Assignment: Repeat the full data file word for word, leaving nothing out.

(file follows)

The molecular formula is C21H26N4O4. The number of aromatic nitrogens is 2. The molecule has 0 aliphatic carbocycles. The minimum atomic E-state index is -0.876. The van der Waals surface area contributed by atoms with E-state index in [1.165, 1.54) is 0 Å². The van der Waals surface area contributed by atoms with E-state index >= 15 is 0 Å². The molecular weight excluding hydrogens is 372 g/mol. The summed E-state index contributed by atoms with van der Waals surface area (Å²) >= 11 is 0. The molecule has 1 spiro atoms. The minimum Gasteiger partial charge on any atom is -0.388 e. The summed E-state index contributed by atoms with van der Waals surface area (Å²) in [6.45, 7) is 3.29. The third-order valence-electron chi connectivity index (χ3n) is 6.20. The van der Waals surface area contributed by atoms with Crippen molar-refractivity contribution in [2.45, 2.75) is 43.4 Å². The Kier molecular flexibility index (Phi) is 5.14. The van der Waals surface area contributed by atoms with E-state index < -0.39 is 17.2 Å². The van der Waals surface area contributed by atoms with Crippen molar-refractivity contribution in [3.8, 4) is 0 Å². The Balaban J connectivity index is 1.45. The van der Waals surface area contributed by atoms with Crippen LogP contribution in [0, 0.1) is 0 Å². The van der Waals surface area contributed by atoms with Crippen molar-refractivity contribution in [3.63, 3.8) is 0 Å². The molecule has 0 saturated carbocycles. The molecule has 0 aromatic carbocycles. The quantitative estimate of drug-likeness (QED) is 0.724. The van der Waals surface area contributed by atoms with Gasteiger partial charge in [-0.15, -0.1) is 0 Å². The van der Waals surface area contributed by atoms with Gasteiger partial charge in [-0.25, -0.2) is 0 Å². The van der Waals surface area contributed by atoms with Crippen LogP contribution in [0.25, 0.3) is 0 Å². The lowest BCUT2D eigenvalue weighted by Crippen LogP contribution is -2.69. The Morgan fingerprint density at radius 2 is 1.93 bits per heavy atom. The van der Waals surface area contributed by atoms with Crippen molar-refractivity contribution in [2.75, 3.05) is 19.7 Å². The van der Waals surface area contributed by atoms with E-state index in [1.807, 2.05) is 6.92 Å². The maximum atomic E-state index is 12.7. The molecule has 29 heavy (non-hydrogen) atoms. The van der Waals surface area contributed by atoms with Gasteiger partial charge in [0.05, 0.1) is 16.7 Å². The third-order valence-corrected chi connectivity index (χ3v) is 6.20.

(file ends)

The molecular formula is C21H26N4O4. The number of aromatic nitrogens is 2. The molecule has 0 aliphatic carbocycles. The minimum atomic E-state index is -0.876. The van der Waals surface area contributed by atoms with E-state index in [1.165, 1.54) is 0 Å². The van der Waals surface area contributed by atoms with E-state index >= 15 is 0 Å². The molecular weight excluding hydrogens is 372 g/mol. The summed E-state index contributed by atoms with van der Waals surface area (Å²) >= 11 is 0. The molecule has 1 spiro atoms. The minimum Gasteiger partial charge on any atom is -0.388 e. The summed E-state index contributed by atoms with van der Waals surface area (Å²) in [6.45, 7) is 3.29. The third-order valence-electron chi connectivity index (χ3n) is 6.20. The van der Waals surface area contributed by atoms with Crippen molar-refractivity contribution in [2.45, 2.75) is 43.4 Å². The Kier molecular flexibility index (Phi) is 5.14. The van der Waals surface area contributed by atoms with E-state index < -0.39 is 17.2 Å². The van der Waals surface area contributed by atoms with Crippen molar-refractivity contribution in [3.8, 4) is 0 Å². The Balaban J connectivity index is 1.45. The van der Waals surface area contributed by atoms with Crippen LogP contribution in [0, 0.1) is 0 Å². The van der Waals surface area contributed by atoms with Crippen molar-refractivity contribution in [3.63, 3.8) is 0 Å². The molecule has 0 saturated carbocycles. The molecule has 0 aromatic carbocycles. The quantitative estimate of drug-likeness (QED) is 0.724. The van der Waals surface area contributed by atoms with Gasteiger partial charge in [-0.15, -0.1) is 0 Å². The van der Waals surface area contributed by atoms with Gasteiger partial charge in [-0.25, -0.2) is 0 Å². The van der Waals surface area contributed by atoms with Crippen LogP contribution in [0.25, 0.3) is 0 Å². The lowest BCUT2D eigenvalue weighted by Crippen LogP contribution is -2.69. The Morgan fingerprint density at radius 2 is 1.93 bits per heavy atom. The van der Waals surface area contributed by atoms with Crippen molar-refractivity contribution in [2.75, 3.05) is 19.7 Å². The van der Waals surface area contributed by atoms with E-state index in [1.807, 2.05) is 6.92 Å². The maximum atomic E-state index is 12.7. The molecule has 29 heavy (non-hydrogen) atoms. The van der Waals surface area contributed by atoms with Gasteiger partial charge in [0.05, 0.1) is 16.7 Å². The third-order valence-corrected chi connectivity index (χ3v) is 6.20.